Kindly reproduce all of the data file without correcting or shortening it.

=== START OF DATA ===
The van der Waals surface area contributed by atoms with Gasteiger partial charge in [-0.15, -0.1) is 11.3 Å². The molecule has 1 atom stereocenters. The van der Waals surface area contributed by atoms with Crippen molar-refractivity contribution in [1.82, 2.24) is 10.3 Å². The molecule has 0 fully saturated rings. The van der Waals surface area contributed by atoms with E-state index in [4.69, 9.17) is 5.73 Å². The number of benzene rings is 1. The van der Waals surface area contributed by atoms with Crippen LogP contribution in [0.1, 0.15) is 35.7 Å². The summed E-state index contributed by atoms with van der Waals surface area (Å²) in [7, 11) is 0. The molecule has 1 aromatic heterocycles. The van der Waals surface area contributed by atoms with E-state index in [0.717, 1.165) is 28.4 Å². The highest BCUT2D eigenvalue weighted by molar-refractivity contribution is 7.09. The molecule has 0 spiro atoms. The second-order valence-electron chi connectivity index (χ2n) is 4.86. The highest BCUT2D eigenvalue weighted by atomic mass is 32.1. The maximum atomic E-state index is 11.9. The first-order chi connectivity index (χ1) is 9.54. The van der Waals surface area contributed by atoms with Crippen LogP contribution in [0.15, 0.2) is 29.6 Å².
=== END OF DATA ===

The van der Waals surface area contributed by atoms with Gasteiger partial charge in [-0.15, -0.1) is 11.3 Å². The molecule has 1 atom stereocenters. The van der Waals surface area contributed by atoms with Crippen molar-refractivity contribution in [1.82, 2.24) is 10.3 Å². The molecule has 0 fully saturated rings. The van der Waals surface area contributed by atoms with E-state index in [4.69, 9.17) is 5.73 Å². The number of benzene rings is 1. The van der Waals surface area contributed by atoms with Crippen LogP contribution in [0.1, 0.15) is 35.7 Å². The summed E-state index contributed by atoms with van der Waals surface area (Å²) in [7, 11) is 0. The molecule has 1 aromatic heterocycles. The van der Waals surface area contributed by atoms with E-state index in [0.717, 1.165) is 28.4 Å². The highest BCUT2D eigenvalue weighted by molar-refractivity contribution is 7.09. The molecule has 0 spiro atoms. The second-order valence-electron chi connectivity index (χ2n) is 4.86. The highest BCUT2D eigenvalue weighted by atomic mass is 32.1. The maximum atomic E-state index is 11.9. The first-order chi connectivity index (χ1) is 9.54. The van der Waals surface area contributed by atoms with Crippen LogP contribution in [0.15, 0.2) is 29.6 Å².